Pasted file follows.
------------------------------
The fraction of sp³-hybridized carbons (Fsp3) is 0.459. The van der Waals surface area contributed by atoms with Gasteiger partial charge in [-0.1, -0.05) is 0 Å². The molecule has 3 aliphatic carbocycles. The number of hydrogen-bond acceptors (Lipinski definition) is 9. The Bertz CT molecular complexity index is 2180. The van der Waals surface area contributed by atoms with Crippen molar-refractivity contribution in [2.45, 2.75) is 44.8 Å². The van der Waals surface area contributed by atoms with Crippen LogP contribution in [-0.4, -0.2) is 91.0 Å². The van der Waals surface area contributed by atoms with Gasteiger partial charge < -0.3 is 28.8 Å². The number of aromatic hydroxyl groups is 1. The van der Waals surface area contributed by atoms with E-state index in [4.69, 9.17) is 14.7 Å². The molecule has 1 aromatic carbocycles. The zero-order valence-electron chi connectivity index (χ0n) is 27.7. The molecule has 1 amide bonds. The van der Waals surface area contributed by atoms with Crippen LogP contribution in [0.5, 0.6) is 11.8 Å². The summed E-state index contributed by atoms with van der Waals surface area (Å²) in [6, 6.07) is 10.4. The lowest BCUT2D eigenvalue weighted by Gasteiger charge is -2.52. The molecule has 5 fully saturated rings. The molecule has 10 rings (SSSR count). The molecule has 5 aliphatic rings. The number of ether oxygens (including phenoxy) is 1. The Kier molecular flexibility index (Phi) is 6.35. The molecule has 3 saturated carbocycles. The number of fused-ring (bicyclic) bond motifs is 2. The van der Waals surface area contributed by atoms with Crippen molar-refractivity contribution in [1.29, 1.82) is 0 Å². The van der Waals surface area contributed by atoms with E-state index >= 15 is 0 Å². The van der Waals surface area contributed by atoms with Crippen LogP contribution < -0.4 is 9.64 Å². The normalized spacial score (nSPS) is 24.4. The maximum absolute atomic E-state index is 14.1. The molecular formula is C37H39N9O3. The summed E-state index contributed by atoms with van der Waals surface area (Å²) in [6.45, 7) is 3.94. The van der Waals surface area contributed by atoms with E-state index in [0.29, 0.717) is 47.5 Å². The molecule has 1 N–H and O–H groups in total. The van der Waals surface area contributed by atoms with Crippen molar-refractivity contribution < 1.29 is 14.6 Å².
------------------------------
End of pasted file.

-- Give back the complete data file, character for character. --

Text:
The fraction of sp³-hybridized carbons (Fsp3) is 0.459. The van der Waals surface area contributed by atoms with Gasteiger partial charge in [-0.1, -0.05) is 0 Å². The molecule has 3 aliphatic carbocycles. The number of hydrogen-bond acceptors (Lipinski definition) is 9. The Bertz CT molecular complexity index is 2180. The van der Waals surface area contributed by atoms with Crippen molar-refractivity contribution in [2.45, 2.75) is 44.8 Å². The van der Waals surface area contributed by atoms with Crippen LogP contribution in [-0.4, -0.2) is 91.0 Å². The van der Waals surface area contributed by atoms with Gasteiger partial charge < -0.3 is 28.8 Å². The number of aromatic hydroxyl groups is 1. The van der Waals surface area contributed by atoms with E-state index in [4.69, 9.17) is 14.7 Å². The molecule has 1 aromatic carbocycles. The zero-order valence-electron chi connectivity index (χ0n) is 27.7. The molecule has 1 amide bonds. The van der Waals surface area contributed by atoms with Crippen LogP contribution in [0.5, 0.6) is 11.8 Å². The summed E-state index contributed by atoms with van der Waals surface area (Å²) in [6, 6.07) is 10.4. The lowest BCUT2D eigenvalue weighted by Gasteiger charge is -2.52. The molecule has 5 fully saturated rings. The molecule has 10 rings (SSSR count). The molecule has 5 aliphatic rings. The number of ether oxygens (including phenoxy) is 1. The Kier molecular flexibility index (Phi) is 6.35. The molecule has 3 saturated carbocycles. The number of fused-ring (bicyclic) bond motifs is 2. The van der Waals surface area contributed by atoms with Crippen molar-refractivity contribution in [1.29, 1.82) is 0 Å². The van der Waals surface area contributed by atoms with E-state index >= 15 is 0 Å². The van der Waals surface area contributed by atoms with Crippen LogP contribution < -0.4 is 9.64 Å². The normalized spacial score (nSPS) is 24.4. The maximum absolute atomic E-state index is 14.1. The molecular formula is C37H39N9O3. The summed E-state index contributed by atoms with van der Waals surface area (Å²) in [6.45, 7) is 3.94. The van der Waals surface area contributed by atoms with E-state index in [0.29, 0.717) is 47.5 Å². The molecule has 1 N–H and O–H groups in total. The van der Waals surface area contributed by atoms with Crippen molar-refractivity contribution < 1.29 is 14.6 Å².